Originally posted by ANOK
Originally posted by IrishWristwatch
Design FOS is meaningless in a messy collapse.
Again your opening statement shows you are confused.
FoS is NEVER meaningless, it is the structural capacity of the building. A 'messy' collapse doesn't mean physics is ignored.
I'm sorry, but this has long since moved past ridiculous.
One of my pet peeves is people who are obviously utterly and totally clueless about physics proclaiming their imaginary version of pseudoscientific
mumbo jumbo as fact. The stark contrast between boldly proclaimed falsehoods and reality sticks in my craw, probably because I had to work my ass off
with problems of this nature to get passing grades. You are just making stuff up.
Suppose the typical tower had a typical, average FOS of 5, when assembled according to print. Some scholarly estimates put it as low as 2.5, no
plausible estimate puts it above 6. Now, I'm going to guesstimate some things for an order of magnitude answer - don't ignore the disclaimer! The
widest short axis dimension in any core column is (to the best of my knowledge) 10 inches. The perimeter columns are roughly 14.5 inches square and
spaced 40 inches center to center. Therefore, if a tower were to be cut on a horizontal plane and displaced only 15 inches, all perimeter ends and
and least half the core ends will be in opposition to - AIR!
Since load was split equally between core and perimeter, that's a reduction in as-built capacity to 25% of the original value, NOT including loss of
contact surface in the assumed remaining 25% of columns. The FOS of the optimal configuration (by print) is reduced to 1.25, a mere 25% margin of
safety. This residual capacity is barely enough to support the static load, assuming a uniform distribution. It would not even withstand sudden
loading (defined to be bringing the load in CONTACT and releasing); that requires a minimum FOS of 2. Forget about arresting any finite drop height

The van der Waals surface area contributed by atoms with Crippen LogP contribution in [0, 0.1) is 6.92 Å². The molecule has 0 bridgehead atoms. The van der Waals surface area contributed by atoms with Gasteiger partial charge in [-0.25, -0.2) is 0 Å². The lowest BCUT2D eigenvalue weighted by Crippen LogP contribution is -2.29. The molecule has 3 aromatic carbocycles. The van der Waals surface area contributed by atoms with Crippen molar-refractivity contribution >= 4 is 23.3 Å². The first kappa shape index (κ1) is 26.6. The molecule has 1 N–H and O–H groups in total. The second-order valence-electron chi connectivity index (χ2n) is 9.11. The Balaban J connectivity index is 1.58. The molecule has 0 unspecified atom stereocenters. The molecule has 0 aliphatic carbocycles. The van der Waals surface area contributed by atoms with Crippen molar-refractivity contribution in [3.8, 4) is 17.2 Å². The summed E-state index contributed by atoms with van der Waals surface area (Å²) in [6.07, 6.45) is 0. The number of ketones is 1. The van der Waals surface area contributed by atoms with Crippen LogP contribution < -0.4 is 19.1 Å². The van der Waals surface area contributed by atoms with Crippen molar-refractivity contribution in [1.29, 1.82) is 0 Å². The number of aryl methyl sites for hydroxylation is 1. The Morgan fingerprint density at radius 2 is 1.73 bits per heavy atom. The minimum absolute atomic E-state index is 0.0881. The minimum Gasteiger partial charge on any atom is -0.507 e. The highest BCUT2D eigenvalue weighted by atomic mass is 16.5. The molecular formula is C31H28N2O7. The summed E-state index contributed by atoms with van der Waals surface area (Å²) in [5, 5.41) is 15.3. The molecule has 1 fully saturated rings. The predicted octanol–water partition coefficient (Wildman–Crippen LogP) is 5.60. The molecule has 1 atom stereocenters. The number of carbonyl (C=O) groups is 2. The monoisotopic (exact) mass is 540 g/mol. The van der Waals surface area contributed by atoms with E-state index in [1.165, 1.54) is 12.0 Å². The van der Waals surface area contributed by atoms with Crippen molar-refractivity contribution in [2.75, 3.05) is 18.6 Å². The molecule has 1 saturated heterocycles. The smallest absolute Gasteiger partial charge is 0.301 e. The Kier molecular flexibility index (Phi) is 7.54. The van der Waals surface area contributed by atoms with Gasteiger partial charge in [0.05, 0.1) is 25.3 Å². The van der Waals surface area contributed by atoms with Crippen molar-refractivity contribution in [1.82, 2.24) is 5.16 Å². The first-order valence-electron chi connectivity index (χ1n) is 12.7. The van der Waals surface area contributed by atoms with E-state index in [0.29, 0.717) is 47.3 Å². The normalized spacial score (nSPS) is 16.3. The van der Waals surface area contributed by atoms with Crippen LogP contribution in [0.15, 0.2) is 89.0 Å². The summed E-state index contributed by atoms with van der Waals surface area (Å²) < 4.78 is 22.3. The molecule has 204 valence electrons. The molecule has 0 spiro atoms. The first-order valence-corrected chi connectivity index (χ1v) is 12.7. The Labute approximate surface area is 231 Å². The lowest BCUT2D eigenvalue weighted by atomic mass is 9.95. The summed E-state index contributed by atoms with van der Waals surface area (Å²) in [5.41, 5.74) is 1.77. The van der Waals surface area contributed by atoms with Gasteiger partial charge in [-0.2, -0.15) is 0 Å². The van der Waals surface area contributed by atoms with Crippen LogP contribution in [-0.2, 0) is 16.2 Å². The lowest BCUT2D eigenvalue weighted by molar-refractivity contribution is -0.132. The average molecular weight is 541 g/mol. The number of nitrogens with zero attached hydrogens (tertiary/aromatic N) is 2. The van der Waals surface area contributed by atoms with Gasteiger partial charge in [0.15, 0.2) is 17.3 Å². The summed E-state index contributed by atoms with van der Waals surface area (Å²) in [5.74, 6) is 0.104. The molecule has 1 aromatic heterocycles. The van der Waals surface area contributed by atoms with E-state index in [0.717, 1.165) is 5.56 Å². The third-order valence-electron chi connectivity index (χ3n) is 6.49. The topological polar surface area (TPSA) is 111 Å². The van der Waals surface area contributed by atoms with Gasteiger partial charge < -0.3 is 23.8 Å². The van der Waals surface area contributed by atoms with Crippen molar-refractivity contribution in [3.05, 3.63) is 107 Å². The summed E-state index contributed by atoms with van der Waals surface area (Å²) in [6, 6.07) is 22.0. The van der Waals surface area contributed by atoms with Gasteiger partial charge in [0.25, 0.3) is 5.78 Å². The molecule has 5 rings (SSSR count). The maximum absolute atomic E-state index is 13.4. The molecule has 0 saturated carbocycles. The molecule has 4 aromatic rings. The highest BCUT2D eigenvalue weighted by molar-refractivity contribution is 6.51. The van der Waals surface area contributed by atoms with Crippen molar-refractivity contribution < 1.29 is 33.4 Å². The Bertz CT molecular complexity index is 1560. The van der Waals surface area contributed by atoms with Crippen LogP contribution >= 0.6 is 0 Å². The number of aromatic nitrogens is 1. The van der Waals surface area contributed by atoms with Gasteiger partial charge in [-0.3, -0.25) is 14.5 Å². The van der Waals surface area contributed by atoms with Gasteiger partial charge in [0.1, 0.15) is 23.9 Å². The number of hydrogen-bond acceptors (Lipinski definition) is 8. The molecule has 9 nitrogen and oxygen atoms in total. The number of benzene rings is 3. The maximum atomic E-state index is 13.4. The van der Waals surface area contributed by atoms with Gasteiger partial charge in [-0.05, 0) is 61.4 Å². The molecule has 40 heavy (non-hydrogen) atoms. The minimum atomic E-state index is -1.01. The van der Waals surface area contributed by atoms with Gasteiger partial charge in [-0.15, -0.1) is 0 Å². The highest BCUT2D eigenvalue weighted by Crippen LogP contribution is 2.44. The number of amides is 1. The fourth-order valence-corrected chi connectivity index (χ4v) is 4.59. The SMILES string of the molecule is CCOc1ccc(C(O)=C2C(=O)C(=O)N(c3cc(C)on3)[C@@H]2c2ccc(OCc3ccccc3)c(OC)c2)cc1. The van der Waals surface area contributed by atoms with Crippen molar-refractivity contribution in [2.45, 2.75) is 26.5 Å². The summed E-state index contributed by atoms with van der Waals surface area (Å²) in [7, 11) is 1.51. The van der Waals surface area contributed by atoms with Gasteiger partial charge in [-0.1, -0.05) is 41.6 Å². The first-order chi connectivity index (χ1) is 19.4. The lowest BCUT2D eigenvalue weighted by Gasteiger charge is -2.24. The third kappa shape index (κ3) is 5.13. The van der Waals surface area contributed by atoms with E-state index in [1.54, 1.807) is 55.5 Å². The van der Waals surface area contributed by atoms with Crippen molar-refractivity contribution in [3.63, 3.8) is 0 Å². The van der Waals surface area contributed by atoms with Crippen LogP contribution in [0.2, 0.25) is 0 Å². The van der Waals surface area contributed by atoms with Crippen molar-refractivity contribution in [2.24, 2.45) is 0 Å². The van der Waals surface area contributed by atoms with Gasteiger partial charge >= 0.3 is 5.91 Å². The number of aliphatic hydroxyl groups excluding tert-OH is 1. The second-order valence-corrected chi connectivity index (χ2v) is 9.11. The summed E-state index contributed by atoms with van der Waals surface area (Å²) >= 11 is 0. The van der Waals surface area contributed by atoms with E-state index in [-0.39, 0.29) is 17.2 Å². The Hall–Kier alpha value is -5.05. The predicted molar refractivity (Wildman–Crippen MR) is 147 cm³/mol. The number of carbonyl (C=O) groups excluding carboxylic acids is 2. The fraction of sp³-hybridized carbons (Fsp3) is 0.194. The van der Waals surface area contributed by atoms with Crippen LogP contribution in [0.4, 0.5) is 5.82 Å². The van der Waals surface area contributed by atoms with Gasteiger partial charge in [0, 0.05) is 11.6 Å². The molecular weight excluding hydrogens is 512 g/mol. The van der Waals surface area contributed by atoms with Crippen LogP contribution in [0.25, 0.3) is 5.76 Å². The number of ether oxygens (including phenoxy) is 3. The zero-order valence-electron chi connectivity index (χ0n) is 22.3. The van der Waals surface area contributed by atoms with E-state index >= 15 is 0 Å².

Momentum counts, and it counts in exactly the way I think it does. It is encumbent on you to absorb this remedial physics, and pontificate less.
To reduce the residual capacity to FOS = 1.25, it was only necessary to displace the upper portion by 15", or about 0.6% of its width! Now, let's add
some tilt. Recall the article I posted above. Leslie Robertson was concerned with building collapse
due to a building undetectably out of
plumb. While it is difficult (not impossible) to put numbers on it, I'd say capacity reduces proportionally to eccentricity over a small range of
tilt, with at least a reduction in capacity by half at 20 degrees inclination. According to this very generous guess, a 10 degree tilt would would
lower the FOS to 1.
At that point, the upper section is on the threshold of overloading the capacity of the lower. If it does, it will descend, even though everything
above and below the imaginary cut is intact. The effective FOS is 1, and if overloaded, it will decrease dramatically - that's what steel does when it
fails. The first significant resistance the hypothetical collapse will encounter is entanglement of spandrels after 1 - 2m. Of course, it has
acquired MOMENTUM by that point, so the resistance is going to have to arrest that motion AND support the static load.
But the spandrels were designed to mediate loads between the perimeter columns in the manner of a Vierendeel truss. This does not equate to an FOS
where surfaces which were never meant to be the load bearing regions are impacted. It wouldn't be unreasonable to claim these suboptimal load paths
could not even support the static load. The load imposed is is unstable and immediately degenerates to a bending moment. Where spandrel meets in
knife-edge orientation, St. Venant's principle dictates deformation until adequate load distribution, which will allow the upper section to drop
further, lose more potential energy and, in turn, acquire more kinetic energy and MOMENTUM. Good luck finding equilibrium and arrest.
FOS is meaningless in messy collapse. Get over it.
edit on 30-1-2012 by IrishWristwatch because: (no reason given)